Is it right that congregations ask the question about classis: “What’s in it for us?” and then base their participation on the answer? Or should congregations be participating, not for what they can get out of classis, but for what they can contribute?
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This is my last blog as the Sunday school Network guide, but you’ll still see me posting comments and even writing guest blogs now and then. That’s because I believe in The Network. I believe we are stronger when we share ideas, encourage one another, and look for
If you’re asking this question, you probably know the answer. COULD your congregation ever invest enough in youth? I don’t think so. I know I’m preaching to the choir here. But having more money and investing in youth are not the same thing. Do you even know what you would do with more money?
On May 5-6, there’s an excellent youth ministry conference taking place at Western Seminary in Holland, Michigan. It’s called “Sustainable Youth Ministry” and it’s designed to help youth pastors get to the thriving Promised Land.
The National Association of Evangelicals produced a document in 2004 called “For the Health of the Nation.” It is not so much about health care reform as about the health of the United States as a nation. The scope of the document reaches far beyond the “traditional” evangelical issues of abortion and marriage. These are
It's always fun to visit other churches and see what they do. One pastor I spoke with this week told me about something unique that his church does for 6th grade Sunday school. The group meets after the worship service and spends the whole time discussing the sermon
When I dream about the church as a welcoming community of God, I picture a church that fully engages people with disabilities in its life and ministry. Some churches have made this a reality, but most are still on the road. Chelwood Christian Reformed Church in Albuquerque has done exceptionally well at including people with intellectual disabilities, so well that this is a significant part of their outreach ministry.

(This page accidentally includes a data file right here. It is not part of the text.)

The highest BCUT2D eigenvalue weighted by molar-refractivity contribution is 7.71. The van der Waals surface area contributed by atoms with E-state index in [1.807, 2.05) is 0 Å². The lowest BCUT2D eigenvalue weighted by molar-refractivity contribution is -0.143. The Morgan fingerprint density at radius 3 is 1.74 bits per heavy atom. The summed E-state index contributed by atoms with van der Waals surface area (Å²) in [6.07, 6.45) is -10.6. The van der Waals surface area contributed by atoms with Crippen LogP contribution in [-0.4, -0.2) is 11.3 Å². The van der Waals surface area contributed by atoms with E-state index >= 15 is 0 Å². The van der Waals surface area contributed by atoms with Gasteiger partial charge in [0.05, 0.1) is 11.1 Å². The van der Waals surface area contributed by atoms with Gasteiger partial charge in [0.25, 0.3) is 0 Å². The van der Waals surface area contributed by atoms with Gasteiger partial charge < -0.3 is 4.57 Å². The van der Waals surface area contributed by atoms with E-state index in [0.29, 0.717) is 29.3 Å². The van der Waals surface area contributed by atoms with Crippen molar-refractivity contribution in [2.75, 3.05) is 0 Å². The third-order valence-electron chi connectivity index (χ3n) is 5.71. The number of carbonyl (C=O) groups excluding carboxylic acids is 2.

People approach small groups differently with different motivations. What about you or people in your group? Alan Danielson outlines how people approach small groups. And the approach makes a huge difference in both the group's growth and a person's spiritual formation...
Over the last month or so Mars Hill pastor Rob Bell’s Love Wins: A Book About Heaven, Hell, and the Fate of Every Person Who Ever Lived has garnered much pre-publication attention. A colleague told me that it has been discussed on page one of CNN.com and that it is vying with none other than Justin Bieber for attention.
In speaking about the Japanese struggle with its nuclear reactors, Peter Goodspeed wrote “But the nuclear danger may also be a direct result of human hubris.” ( National Post · Mar. 15, 2011) I suppose at least part of the reason I paid attention to this comment is because of other reading I was doing. The book is named This Time is Different...
Having been a small group geek for more than twenty years I knew that there were a lot of models out there that might fit, there was a ton of curriculum we could use -- some of it really focused on discipleship and mission. But I knew we needed to start with something simple and easy to work with ...
This age is a challenge for me. I plan something active, then a quiet activity, followed by something active again. Because these children are quite young I can go through many of these active/quiet sets in half an hour. Yet some days, no matter what I do, they lose interest.
I am all for spiritual practices and discipline. I’m just not sure that the act of giving up chocolate or TV for Lent can draw us closer to God in and of itself. Laurence Hull Stookey puts it best when he writes: “Lenten disciplines are not temporary deletions or additions, but spiritual exercises that permanently alter us” ...
We are “people of the Book and of the Word.” All good books, all good words derive from the Word of God, living eternally in the Word made flesh before time began. We as preachers and members have a happy duty to train ourselves in good words used carefully—not just in sermons, but in reading, promoting literature. Church libraries can help. Can we help church libraries?